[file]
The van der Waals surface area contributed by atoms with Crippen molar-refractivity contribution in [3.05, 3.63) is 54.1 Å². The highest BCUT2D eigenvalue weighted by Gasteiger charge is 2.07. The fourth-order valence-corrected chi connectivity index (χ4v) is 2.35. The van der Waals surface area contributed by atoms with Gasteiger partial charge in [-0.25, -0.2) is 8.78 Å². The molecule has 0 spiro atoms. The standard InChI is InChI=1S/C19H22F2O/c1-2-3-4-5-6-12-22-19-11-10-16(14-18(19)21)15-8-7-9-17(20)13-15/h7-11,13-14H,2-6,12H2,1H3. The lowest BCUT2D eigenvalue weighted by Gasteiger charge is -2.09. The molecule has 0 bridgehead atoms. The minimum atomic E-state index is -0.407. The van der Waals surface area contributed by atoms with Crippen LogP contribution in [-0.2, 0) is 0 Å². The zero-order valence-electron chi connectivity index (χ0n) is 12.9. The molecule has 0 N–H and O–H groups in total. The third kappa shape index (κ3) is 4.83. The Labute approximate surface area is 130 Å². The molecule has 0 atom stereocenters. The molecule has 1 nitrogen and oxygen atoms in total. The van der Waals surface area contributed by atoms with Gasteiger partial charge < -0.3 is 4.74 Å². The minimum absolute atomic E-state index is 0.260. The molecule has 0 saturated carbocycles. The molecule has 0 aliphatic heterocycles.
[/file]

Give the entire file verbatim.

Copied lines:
The van der Waals surface area contributed by atoms with Crippen molar-refractivity contribution in [3.05, 3.63) is 54.1 Å². The highest BCUT2D eigenvalue weighted by Gasteiger charge is 2.07. The fourth-order valence-corrected chi connectivity index (χ4v) is 2.35. The van der Waals surface area contributed by atoms with Gasteiger partial charge in [-0.25, -0.2) is 8.78 Å². The molecule has 0 spiro atoms. The standard InChI is InChI=1S/C19H22F2O/c1-2-3-4-5-6-12-22-19-11-10-16(14-18(19)21)15-8-7-9-17(20)13-15/h7-11,13-14H,2-6,12H2,1H3. The lowest BCUT2D eigenvalue weighted by Gasteiger charge is -2.09. The molecule has 0 bridgehead atoms. The minimum atomic E-state index is -0.407. The van der Waals surface area contributed by atoms with Crippen LogP contribution in [-0.2, 0) is 0 Å². The zero-order valence-electron chi connectivity index (χ0n) is 12.9. The molecule has 0 N–H and O–H groups in total. The third kappa shape index (κ3) is 4.83. The Labute approximate surface area is 130 Å². The molecule has 0 atom stereocenters. The molecule has 1 nitrogen and oxygen atoms in total. The van der Waals surface area contributed by atoms with Gasteiger partial charge < -0.3 is 4.74 Å². The minimum absolute atomic E-state index is 0.260. The molecule has 0 saturated carbocycles. The molecule has 0 aliphatic heterocycles.